Not In the Cards
My in-laws recently spent three excruciatingly long days at my house hogging the bathroom and failing to help with even the simplest tasks, such as re-shingling the roof. This column, however, is not going to be your usual in-law-bashing piece, because for all their faults, they are the only people who actually buy me what I want for Christmas.
This column is about cards. As in "Letís play cards because, well, weíre in between meals."
As I see it, there are two types of families -- the type that grew up playing cards together and the type that grew up ducking flying appliances together. My spouse grew up in the former. I grew up in the latter, as is obvious from the words "Oster Blender" permanently imprinted in my forehead.
Actually, my family did occasionally play cards. We played a game many of you may remember as "Spoons." We called it "Forks."
Different card games are popular in different parts of the country. In Florida, for example, they play Canasta. In Texas, itís poker. In North Dakota, theyíve given up playing cards altogether because, due to frostbite, they can no longer shuffle.
My in-laws are from Indiana, home of the Indy 500, a sport that is about as exciting as watching water drain out of the tub. Needless to say, theyíre used to things that are boring in Indiana. Which is why they play Euchre.
If youíve never heard of Euchre, let me explain it to you briefly, so that youíll have enough information to avoid it at all possible costs.
Euchre features all the whining and complaining of bridge, combined with the finesse and skill of "Go Fish." The singular outstanding characteristic about Euchre, other than the fact that the people playing it usually wear overalls, is the fact that the JACK IS THE HIGH CARD!
No one really knows why the jack is the high card, instead of, say, the ace, as in most normal games. My best guess is that back in the 50ís, some high school kid in Indiana came home with all Dís on his report card and convinced parents that D was the highest grade. With the success under his belt, he went on to invent Euchre. Those Indianans! What cards!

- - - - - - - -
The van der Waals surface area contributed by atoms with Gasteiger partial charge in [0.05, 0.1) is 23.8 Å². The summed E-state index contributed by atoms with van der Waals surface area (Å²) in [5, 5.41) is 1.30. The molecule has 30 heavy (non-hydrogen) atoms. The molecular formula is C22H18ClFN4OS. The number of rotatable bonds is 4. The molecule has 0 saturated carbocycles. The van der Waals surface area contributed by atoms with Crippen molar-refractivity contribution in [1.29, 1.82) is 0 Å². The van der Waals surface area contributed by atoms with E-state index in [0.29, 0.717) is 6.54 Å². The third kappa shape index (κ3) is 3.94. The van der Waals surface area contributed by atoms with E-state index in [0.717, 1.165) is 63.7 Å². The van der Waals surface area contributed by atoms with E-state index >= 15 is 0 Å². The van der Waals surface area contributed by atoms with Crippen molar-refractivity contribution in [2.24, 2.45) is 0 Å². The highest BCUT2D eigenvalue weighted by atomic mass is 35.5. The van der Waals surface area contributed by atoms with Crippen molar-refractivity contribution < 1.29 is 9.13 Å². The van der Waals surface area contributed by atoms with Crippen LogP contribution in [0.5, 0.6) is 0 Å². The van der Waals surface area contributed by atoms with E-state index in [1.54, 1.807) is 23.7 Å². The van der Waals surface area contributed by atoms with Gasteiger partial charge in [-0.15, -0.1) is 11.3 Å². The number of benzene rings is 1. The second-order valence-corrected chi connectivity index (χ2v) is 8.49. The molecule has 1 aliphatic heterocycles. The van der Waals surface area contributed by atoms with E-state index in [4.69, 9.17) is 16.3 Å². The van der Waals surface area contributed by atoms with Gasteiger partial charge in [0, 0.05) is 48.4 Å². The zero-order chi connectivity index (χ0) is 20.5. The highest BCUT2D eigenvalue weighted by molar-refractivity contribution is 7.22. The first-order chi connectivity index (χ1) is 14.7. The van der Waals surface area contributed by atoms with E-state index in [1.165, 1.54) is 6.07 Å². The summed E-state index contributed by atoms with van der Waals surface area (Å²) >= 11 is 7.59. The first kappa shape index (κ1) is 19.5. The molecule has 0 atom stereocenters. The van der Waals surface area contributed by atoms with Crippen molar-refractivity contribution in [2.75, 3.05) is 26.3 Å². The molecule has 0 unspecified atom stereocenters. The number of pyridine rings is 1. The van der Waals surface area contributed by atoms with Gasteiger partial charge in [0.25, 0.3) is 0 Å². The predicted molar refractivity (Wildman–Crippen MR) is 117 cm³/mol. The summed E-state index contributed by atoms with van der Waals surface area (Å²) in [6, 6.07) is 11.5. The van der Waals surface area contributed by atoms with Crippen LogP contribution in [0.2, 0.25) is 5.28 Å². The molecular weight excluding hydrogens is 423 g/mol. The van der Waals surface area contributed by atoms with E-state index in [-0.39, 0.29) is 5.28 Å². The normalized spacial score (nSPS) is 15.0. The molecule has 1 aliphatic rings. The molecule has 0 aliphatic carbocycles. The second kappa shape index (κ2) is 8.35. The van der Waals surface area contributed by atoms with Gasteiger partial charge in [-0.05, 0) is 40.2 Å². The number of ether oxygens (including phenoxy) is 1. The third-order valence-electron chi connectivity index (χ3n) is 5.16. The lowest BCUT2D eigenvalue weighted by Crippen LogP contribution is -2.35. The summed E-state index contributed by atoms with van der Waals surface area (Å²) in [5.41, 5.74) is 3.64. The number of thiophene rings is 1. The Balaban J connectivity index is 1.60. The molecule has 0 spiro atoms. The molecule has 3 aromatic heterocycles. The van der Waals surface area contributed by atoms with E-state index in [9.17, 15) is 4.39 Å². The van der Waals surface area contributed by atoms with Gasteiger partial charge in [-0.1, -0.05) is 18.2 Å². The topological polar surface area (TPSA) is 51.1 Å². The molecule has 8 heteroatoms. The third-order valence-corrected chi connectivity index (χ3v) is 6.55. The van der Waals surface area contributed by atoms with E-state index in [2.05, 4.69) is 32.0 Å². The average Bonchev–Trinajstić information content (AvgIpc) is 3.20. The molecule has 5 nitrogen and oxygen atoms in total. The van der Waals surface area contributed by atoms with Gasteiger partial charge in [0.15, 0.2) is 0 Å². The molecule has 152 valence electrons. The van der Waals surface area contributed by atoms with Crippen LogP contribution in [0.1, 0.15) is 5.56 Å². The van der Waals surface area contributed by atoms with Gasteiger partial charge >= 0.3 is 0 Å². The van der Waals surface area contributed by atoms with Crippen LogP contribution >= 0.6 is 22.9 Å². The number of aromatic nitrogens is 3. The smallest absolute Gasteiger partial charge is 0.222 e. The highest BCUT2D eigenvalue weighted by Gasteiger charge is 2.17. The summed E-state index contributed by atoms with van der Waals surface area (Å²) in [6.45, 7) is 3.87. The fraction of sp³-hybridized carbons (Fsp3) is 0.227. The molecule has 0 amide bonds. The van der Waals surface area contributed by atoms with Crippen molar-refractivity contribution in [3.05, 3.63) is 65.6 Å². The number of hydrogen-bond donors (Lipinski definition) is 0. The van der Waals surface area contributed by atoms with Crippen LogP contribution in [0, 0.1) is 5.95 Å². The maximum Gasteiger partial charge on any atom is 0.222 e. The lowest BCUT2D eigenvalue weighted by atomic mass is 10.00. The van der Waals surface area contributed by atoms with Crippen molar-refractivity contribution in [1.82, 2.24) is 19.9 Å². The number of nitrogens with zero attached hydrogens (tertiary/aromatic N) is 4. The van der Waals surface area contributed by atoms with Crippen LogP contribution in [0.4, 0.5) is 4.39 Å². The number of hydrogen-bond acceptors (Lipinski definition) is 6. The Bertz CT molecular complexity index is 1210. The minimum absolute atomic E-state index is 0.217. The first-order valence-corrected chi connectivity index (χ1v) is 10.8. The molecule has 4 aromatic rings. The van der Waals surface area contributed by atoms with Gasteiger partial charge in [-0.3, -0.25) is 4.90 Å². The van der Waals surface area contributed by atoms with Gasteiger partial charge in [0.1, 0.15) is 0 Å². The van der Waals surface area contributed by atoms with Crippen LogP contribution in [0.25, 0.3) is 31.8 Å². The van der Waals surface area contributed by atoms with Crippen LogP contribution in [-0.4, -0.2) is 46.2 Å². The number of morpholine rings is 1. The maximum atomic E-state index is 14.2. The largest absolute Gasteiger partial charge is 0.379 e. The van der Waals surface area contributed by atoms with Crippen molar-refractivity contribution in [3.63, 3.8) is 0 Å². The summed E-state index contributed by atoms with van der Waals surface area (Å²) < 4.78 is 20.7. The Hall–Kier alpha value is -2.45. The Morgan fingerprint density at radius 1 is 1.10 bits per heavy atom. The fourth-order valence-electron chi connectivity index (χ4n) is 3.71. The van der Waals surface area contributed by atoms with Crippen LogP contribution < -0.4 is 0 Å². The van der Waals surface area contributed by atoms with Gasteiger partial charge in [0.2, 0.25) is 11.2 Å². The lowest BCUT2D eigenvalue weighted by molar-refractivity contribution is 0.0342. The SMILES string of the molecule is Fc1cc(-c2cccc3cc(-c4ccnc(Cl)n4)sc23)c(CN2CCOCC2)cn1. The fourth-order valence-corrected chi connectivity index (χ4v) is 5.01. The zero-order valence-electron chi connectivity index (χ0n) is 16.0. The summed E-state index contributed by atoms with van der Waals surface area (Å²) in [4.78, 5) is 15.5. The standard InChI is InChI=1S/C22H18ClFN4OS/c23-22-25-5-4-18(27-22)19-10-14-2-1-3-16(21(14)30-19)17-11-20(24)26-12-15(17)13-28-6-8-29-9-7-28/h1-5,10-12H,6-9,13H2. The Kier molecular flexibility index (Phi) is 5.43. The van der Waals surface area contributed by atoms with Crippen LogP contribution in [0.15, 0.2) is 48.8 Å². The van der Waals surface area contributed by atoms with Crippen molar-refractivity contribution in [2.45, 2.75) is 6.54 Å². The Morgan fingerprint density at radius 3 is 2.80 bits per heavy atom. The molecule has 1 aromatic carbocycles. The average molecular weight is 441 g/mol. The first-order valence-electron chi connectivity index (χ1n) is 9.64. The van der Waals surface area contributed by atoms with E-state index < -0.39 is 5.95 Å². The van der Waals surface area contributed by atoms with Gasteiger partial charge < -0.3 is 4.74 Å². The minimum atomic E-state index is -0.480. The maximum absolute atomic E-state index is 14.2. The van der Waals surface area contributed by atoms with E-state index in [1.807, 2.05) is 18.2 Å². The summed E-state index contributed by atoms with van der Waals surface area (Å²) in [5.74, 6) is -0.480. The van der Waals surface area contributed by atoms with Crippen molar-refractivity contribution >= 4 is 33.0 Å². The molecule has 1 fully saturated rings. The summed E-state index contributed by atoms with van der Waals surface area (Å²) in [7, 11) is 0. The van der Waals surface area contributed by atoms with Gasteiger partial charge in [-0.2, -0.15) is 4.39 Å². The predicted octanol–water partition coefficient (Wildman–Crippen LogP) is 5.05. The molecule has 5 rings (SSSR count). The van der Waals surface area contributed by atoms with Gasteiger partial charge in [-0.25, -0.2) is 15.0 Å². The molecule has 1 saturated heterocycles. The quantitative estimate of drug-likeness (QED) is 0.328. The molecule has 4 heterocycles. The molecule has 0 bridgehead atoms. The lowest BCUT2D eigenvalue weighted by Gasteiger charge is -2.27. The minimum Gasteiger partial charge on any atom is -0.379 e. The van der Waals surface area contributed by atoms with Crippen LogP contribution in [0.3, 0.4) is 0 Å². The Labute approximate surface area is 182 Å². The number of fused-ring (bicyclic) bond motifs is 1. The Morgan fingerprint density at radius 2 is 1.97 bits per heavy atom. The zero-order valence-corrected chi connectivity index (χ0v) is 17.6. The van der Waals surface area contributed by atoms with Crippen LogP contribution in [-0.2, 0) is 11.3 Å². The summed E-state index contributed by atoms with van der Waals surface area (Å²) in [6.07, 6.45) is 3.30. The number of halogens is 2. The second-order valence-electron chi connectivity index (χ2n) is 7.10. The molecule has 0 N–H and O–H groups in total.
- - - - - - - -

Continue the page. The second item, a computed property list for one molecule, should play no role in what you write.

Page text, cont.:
Another unique feature of the game, and one about which Euchre players all over the state are very proud, is that THE CARDS ARE DEALT TWO AT A TIME! Actually this is not always true. Sometimes, they ARE DEALT THREE AT A TIME. Canít you just feel the excitement?
Of course, like most card games, this one has itís own unique language. Thereís "In the barn" and "The gate is open" and other barnyard references, such as "Sleeping with the livestock."
So, as we all sat down to play the game, I was a-quiver. Of course, this could have been due to the fact that I hadnít been able to get into my bathroom for the past seventeen hours.
My father-in-law opened with two spades. My spouse countered with three hearts. My mother-in-law passed. "Four of a kind beats a flush," I countered. It did not elicit the raucous laughter Iíd hoped for. Indianans are very serious about Euchre. In fact, failure to take the game seriously is the leading cause of divorce in the state.
Things went from bad to worse. I had no idea what was going on, so I bid three diamonds every time, regardless of what was in my hand. I insisted on dealing the cards one at a time. I inadvertantly blurting out things like, "What were you, born in a barn?" And, in the end, I won.
I chalked it up to beginnerís luck, but they were so depressed. I felt sorry for them and decided we should play something else.
So I got out the forks.
© 1998 LA Jasheway
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